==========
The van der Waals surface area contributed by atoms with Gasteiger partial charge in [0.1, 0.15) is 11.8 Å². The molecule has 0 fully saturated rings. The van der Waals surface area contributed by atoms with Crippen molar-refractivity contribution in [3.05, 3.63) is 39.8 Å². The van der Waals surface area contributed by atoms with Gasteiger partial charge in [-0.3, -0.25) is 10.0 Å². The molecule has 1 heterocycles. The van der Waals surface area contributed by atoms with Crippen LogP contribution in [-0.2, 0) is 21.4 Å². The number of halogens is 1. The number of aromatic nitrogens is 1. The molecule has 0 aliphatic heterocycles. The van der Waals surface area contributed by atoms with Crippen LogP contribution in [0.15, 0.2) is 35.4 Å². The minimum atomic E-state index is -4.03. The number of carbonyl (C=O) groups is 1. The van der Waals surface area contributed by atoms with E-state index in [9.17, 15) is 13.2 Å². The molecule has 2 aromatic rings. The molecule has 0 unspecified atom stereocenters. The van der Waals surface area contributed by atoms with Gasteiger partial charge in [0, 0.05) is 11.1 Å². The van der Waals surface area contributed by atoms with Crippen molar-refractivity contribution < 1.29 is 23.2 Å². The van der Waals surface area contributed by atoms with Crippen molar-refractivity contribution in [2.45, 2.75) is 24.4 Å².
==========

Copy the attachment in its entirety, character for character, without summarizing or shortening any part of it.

The van der Waals surface area contributed by atoms with Gasteiger partial charge in [0.1, 0.15) is 11.8 Å². The molecule has 0 fully saturated rings. The van der Waals surface area contributed by atoms with Crippen molar-refractivity contribution in [3.05, 3.63) is 39.8 Å². The van der Waals surface area contributed by atoms with Gasteiger partial charge in [-0.3, -0.25) is 10.0 Å². The molecule has 1 heterocycles. The van der Waals surface area contributed by atoms with Crippen LogP contribution in [-0.2, 0) is 21.4 Å². The number of halogens is 1. The number of aromatic nitrogens is 1. The molecule has 0 aliphatic heterocycles. The van der Waals surface area contributed by atoms with Crippen LogP contribution in [0.15, 0.2) is 35.4 Å². The minimum atomic E-state index is -4.03. The number of carbonyl (C=O) groups is 1. The van der Waals surface area contributed by atoms with E-state index in [9.17, 15) is 13.2 Å². The molecule has 2 aromatic rings. The molecule has 0 unspecified atom stereocenters. The van der Waals surface area contributed by atoms with Gasteiger partial charge in [0, 0.05) is 11.1 Å². The van der Waals surface area contributed by atoms with Crippen molar-refractivity contribution < 1.29 is 23.2 Å². The van der Waals surface area contributed by atoms with Crippen molar-refractivity contribution in [2.45, 2.75) is 24.4 Å².